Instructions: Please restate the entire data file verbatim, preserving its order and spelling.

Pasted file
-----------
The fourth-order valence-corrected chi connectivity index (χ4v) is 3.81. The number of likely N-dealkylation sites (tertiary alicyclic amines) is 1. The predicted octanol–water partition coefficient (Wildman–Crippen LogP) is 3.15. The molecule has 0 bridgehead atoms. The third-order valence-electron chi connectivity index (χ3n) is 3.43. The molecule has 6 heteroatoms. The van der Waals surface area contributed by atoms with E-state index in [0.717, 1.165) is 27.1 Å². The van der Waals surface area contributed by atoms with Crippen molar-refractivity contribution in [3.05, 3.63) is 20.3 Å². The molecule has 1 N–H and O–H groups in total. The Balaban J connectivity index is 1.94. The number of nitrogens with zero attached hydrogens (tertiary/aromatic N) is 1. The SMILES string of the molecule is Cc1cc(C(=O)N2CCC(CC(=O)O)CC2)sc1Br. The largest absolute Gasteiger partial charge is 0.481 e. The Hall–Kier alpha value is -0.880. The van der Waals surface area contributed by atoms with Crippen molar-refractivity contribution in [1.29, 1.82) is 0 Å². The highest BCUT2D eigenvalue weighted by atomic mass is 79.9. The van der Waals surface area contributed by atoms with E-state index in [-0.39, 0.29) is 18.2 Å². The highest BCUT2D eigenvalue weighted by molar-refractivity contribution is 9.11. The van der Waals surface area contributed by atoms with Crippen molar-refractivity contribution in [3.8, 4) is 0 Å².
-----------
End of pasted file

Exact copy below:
The fourth-order valence-corrected chi connectivity index (χ4v) is 3.81. The number of likely N-dealkylation sites (tertiary alicyclic amines) is 1. The predicted octanol–water partition coefficient (Wildman–Crippen LogP) is 3.15. The molecule has 0 bridgehead atoms. The third-order valence-electron chi connectivity index (χ3n) is 3.43. The molecule has 6 heteroatoms. The van der Waals surface area contributed by atoms with E-state index in [0.717, 1.165) is 27.1 Å². The van der Waals surface area contributed by atoms with Crippen molar-refractivity contribution in [3.05, 3.63) is 20.3 Å². The molecule has 1 N–H and O–H groups in total. The Balaban J connectivity index is 1.94. The number of nitrogens with zero attached hydrogens (tertiary/aromatic N) is 1. The SMILES string of the molecule is Cc1cc(C(=O)N2CCC(CC(=O)O)CC2)sc1Br. The largest absolute Gasteiger partial charge is 0.481 e. The Hall–Kier alpha value is -0.880. The van der Waals surface area contributed by atoms with Crippen molar-refractivity contribution in [1.29, 1.82) is 0 Å². The highest BCUT2D eigenvalue weighted by atomic mass is 79.9. The van der Waals surface area contributed by atoms with E-state index in [-0.39, 0.29) is 18.2 Å². The highest BCUT2D eigenvalue weighted by molar-refractivity contribution is 9.11. The van der Waals surface area contributed by atoms with Crippen molar-refractivity contribution in [3.8, 4) is 0 Å².